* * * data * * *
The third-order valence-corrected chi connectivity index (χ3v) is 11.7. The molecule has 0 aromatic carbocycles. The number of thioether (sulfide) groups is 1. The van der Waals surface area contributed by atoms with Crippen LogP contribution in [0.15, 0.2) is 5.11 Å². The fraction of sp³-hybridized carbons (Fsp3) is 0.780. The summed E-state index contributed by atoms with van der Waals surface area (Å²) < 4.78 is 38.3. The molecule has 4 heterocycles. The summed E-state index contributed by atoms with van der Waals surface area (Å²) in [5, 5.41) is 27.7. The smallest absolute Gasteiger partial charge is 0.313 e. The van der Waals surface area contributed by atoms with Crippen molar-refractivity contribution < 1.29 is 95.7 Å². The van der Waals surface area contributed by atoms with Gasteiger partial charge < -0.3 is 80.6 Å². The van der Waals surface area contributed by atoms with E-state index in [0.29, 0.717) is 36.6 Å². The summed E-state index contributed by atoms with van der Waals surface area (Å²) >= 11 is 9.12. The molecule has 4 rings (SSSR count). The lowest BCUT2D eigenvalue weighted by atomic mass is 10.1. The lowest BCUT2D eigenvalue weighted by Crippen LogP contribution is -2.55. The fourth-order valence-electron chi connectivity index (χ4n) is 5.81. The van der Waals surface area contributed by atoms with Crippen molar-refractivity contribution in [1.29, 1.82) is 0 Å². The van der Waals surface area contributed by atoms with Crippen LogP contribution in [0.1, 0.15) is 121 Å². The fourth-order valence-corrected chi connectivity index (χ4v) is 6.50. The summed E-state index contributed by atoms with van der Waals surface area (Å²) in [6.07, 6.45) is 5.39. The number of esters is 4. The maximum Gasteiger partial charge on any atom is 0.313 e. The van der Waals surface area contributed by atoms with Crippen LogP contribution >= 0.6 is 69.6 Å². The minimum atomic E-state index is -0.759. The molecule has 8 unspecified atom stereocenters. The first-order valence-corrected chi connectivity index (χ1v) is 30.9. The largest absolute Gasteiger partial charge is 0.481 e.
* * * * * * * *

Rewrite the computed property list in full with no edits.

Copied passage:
The third-order valence-corrected chi connectivity index (χ3v) is 11.7. The molecule has 0 aromatic carbocycles. The number of thioether (sulfide) groups is 1. The van der Waals surface area contributed by atoms with Crippen LogP contribution in [0.15, 0.2) is 5.11 Å². The fraction of sp³-hybridized carbons (Fsp3) is 0.780. The summed E-state index contributed by atoms with van der Waals surface area (Å²) < 4.78 is 38.3. The molecule has 4 heterocycles. The summed E-state index contributed by atoms with van der Waals surface area (Å²) in [5, 5.41) is 27.7. The smallest absolute Gasteiger partial charge is 0.313 e. The van der Waals surface area contributed by atoms with Crippen molar-refractivity contribution < 1.29 is 95.7 Å². The van der Waals surface area contributed by atoms with Gasteiger partial charge < -0.3 is 80.6 Å². The van der Waals surface area contributed by atoms with E-state index in [0.29, 0.717) is 36.6 Å². The summed E-state index contributed by atoms with van der Waals surface area (Å²) >= 11 is 9.12. The molecule has 4 rings (SSSR count). The lowest BCUT2D eigenvalue weighted by atomic mass is 10.1. The lowest BCUT2D eigenvalue weighted by Crippen LogP contribution is -2.55. The fourth-order valence-electron chi connectivity index (χ4n) is 5.81. The van der Waals surface area contributed by atoms with Crippen molar-refractivity contribution in [1.29, 1.82) is 0 Å². The van der Waals surface area contributed by atoms with Crippen LogP contribution in [0.1, 0.15) is 121 Å². The fourth-order valence-corrected chi connectivity index (χ4v) is 6.50. The summed E-state index contributed by atoms with van der Waals surface area (Å²) in [6.07, 6.45) is 5.39. The number of esters is 4. The maximum Gasteiger partial charge on any atom is 0.313 e. The van der Waals surface area contributed by atoms with Crippen LogP contribution >= 0.6 is 69.6 Å². The minimum atomic E-state index is -0.759. The molecule has 8 unspecified atom stereocenters. The first-order valence-corrected chi connectivity index (χ1v) is 30.9. The largest absolute Gasteiger partial charge is 0.481 e.